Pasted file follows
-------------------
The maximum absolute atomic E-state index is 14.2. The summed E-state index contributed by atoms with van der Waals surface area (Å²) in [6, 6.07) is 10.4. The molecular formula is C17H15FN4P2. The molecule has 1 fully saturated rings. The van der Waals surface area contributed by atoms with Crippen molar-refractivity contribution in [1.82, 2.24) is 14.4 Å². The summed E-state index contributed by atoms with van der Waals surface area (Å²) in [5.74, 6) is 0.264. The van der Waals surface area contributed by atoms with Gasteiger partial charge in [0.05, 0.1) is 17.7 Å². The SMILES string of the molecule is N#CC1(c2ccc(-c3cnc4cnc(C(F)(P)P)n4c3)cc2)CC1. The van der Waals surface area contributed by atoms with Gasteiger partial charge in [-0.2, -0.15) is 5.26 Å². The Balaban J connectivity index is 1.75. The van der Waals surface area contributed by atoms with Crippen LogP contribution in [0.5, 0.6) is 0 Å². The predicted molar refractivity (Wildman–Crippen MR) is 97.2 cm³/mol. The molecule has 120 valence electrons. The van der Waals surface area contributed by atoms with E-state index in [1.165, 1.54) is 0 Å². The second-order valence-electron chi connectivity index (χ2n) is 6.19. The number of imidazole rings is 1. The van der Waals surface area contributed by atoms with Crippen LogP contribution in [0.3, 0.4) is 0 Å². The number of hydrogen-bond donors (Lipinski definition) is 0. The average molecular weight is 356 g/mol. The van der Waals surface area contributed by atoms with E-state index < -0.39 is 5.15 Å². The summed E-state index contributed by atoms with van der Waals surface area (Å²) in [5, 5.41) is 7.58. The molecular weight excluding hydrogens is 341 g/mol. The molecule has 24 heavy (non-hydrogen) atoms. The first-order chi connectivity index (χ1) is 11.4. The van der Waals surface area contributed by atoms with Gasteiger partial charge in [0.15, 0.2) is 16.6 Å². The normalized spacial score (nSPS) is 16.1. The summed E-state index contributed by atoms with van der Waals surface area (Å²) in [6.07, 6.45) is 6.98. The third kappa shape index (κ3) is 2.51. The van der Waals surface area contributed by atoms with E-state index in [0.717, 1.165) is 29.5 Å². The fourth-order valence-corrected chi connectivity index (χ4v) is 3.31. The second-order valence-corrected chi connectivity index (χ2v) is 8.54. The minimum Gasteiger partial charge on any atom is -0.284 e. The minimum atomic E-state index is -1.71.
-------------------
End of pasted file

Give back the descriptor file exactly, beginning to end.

The maximum absolute atomic E-state index is 14.2. The summed E-state index contributed by atoms with van der Waals surface area (Å²) in [6, 6.07) is 10.4. The molecular formula is C17H15FN4P2. The molecule has 1 fully saturated rings. The van der Waals surface area contributed by atoms with Crippen molar-refractivity contribution in [1.82, 2.24) is 14.4 Å². The summed E-state index contributed by atoms with van der Waals surface area (Å²) in [5.74, 6) is 0.264. The van der Waals surface area contributed by atoms with Gasteiger partial charge in [0.05, 0.1) is 17.7 Å². The SMILES string of the molecule is N#CC1(c2ccc(-c3cnc4cnc(C(F)(P)P)n4c3)cc2)CC1. The van der Waals surface area contributed by atoms with Gasteiger partial charge in [-0.2, -0.15) is 5.26 Å². The Balaban J connectivity index is 1.75. The van der Waals surface area contributed by atoms with Crippen LogP contribution in [0.5, 0.6) is 0 Å². The predicted molar refractivity (Wildman–Crippen MR) is 97.2 cm³/mol. The molecule has 120 valence electrons. The van der Waals surface area contributed by atoms with E-state index in [1.165, 1.54) is 0 Å². The second-order valence-electron chi connectivity index (χ2n) is 6.19. The number of imidazole rings is 1. The van der Waals surface area contributed by atoms with Crippen LogP contribution in [0.3, 0.4) is 0 Å². The number of hydrogen-bond donors (Lipinski definition) is 0. The average molecular weight is 356 g/mol. The van der Waals surface area contributed by atoms with E-state index < -0.39 is 5.15 Å². The summed E-state index contributed by atoms with van der Waals surface area (Å²) in [5, 5.41) is 7.58. The molecular weight excluding hydrogens is 341 g/mol. The molecule has 24 heavy (non-hydrogen) atoms. The first-order chi connectivity index (χ1) is 11.4. The van der Waals surface area contributed by atoms with Gasteiger partial charge in [0.15, 0.2) is 16.6 Å². The normalized spacial score (nSPS) is 16.1. The summed E-state index contributed by atoms with van der Waals surface area (Å²) in [6.07, 6.45) is 6.98. The third kappa shape index (κ3) is 2.51. The van der Waals surface area contributed by atoms with E-state index in [0.717, 1.165) is 29.5 Å². The fourth-order valence-corrected chi connectivity index (χ4v) is 3.31. The second-order valence-corrected chi connectivity index (χ2v) is 8.54. The minimum Gasteiger partial charge on any atom is -0.284 e. The minimum atomic E-state index is -1.71.